Bullying is a massive problem that starts with toddlers and continues into workplace bullying between adults. Despite the broad range of ages that must deal with bullying, the majority of bullying takes place during a child’s school years. Middle and high schools are notorious for bullying problems. Teens and pre-teens are expected to face bullying at some point during their school years.
This expectation of bullying has permeated pop culture as well. No movie about high school is complete without the cruel clique of popular girls or mean spirited jock. Such movies, however, portray obvious and flagrant bullying such as shoving smaller students into lockers or mocking the new girl in front of the entire school. Most bullying today is far more insidious. Because most bullying today is more subtle, it is harder to stop or control, and the effects of the continuing bullying epidemic are seen in heartbreaking news stories about young suicides. But how can you tell if your child is suffering from bullying before it reaches the point of tragedy? Make sure you are aware of changes in your child’s behavior and alert for the subtle signs of bullying.
If your child has always been quiet or shy this may not be a tip-off. If he used to love attention and now shuns the limelight, there may be something wrong. A child who is bullied wants to avoid being noticed. If the bully doesn’t see them, they are safe. If your outgoing girl seems to have suddenly become shy, a serious conversation may be in order. Don’t fall for the common euphemisms either. Few children or teens want to admit that they have been targeted by a classmate or made a victim of bullying. Your child may attempt to brush a serious problem off as “just some drama” or “just some guys being stupid.” Teenagers are especially prone to this because they don’t want to admit they can’t handle a problem at school.
Avoiding attention can also take the form of wanting to drop out of afterschool activities. If your talented dancer wants to stop going to classes or your star soccer player wants to hang up her cleats, bullying may be the underlying reason. Talented children and teens are often targeted by bullies who are jealous of their talent, especially if those talents don’t conform to traditional gender roles. A boy who is a fabulous ballet dancer is much more likely to be bullied than if he was a star basketball player.
No one wants their child to be a braggart. When modesty tips into self-depreciation, though, there is likely a trigger for the change. A child who suddenly doubts their talent for no apparent reason or engages in a great deal of negative self-talk may be the victim of bullying. It’s easy for a child or teen to start to second-guess their abilities when they are constantly being put down at school or at practice. A little self-doubt is normal as youth continue to encounter larger and more diverse groups of people, but those periods of uncertainty should be brief or have a clear trigger. It makes sense that she might be dealing with some doubt after losing a race for the first time in her track career. He might be struggling with calculus after years of being the “math wiz.” If she’s doubting herself for no apparent reason or his self-talk is harsh enough to make you concerned, it may be time to start looking for other subtle signs of bullying.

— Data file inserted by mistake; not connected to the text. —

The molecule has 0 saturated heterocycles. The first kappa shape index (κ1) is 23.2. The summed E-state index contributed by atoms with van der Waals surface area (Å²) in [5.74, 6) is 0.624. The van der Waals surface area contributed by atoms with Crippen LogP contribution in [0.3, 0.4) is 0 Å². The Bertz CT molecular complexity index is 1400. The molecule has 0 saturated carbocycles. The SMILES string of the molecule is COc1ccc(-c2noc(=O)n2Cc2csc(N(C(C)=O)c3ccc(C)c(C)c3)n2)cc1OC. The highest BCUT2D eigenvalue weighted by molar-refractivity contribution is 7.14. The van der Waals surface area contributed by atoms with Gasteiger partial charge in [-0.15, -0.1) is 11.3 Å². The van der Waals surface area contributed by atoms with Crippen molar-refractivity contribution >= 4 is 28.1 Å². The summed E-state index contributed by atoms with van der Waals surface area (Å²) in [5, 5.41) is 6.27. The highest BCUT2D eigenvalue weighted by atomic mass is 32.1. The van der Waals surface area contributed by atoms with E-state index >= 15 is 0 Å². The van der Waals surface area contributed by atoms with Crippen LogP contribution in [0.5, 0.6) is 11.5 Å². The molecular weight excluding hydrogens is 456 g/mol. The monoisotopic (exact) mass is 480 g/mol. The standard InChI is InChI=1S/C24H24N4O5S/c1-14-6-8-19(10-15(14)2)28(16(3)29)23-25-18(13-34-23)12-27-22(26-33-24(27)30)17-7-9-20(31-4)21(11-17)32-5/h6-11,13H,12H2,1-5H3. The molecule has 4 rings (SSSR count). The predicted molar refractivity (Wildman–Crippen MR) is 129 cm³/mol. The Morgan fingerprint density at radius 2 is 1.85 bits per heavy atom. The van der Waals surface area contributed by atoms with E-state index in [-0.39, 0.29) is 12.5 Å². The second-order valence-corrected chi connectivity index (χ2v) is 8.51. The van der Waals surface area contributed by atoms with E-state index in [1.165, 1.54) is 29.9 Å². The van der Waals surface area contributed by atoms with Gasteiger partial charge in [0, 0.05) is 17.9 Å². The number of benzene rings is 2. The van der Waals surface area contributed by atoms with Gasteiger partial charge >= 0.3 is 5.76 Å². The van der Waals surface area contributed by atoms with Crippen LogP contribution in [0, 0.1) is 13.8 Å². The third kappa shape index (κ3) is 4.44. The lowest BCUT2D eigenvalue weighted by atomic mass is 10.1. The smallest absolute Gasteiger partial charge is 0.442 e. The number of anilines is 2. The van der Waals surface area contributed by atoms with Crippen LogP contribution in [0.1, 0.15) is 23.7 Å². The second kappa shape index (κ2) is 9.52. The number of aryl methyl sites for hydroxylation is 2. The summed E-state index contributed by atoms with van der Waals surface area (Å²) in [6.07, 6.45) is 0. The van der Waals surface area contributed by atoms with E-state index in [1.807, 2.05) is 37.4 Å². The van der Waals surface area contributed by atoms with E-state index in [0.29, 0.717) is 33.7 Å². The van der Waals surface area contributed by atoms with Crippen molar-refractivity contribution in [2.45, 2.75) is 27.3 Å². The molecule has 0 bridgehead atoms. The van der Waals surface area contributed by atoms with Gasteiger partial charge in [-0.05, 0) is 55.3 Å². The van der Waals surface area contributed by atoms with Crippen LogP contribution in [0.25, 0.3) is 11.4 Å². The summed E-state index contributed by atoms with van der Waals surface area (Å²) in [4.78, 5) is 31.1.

Self-depreciating behavior can also take the form of excessive comparison to others. A little competition between classmates is healthy, but if she insists that she’s stupid because Heather is smarter than her there may be a problem. A bully can easily put down your son by pointing out that John did better on the last test. Be on the lookout for excessive comparisons, especially if the same name comes up repeatedly.
Change in Behavior Towards You
If your independent son suddenly needs your opinion on everything or your chatty girl has stopped talking to you, they may be facing a bullying problem at school. Bullies are talented at finding even the most self-assured teen’s weak points. Sudden clinginess at home may come from a feeling of being isolated at school while withdrawing may be due to a sense of emotional pain or overwhelm.
Sudden sensitivity or defensiveness can be another sign that your child is a victim of bullying. Sudden or extreme sensitivity can be caused by bullies wearing a person down with constant criticisms. Similarly, defensiveness can come from the sense that anything and everything could be an attack. Moodiness is common in teens, but there may be a problem at school if your usually calm son is ready to pick a fight when you remind him to wash his dishes or your cheerful daughter bursts into tears when you remind her to keep her makeup off the bathroom counter.
You might need to have a serious conversation with your child if they start confirming that you love them. A child who is being bullied or ostracized at school may need reminders that someone cares. Your child’s sudden need for your opinion on their weight, appearance or intelligence may also be a sign of bullying problems. Questions such as “am I fat?” or “you’d still love me even if I was weird, right?” should set off alarm bells in your head.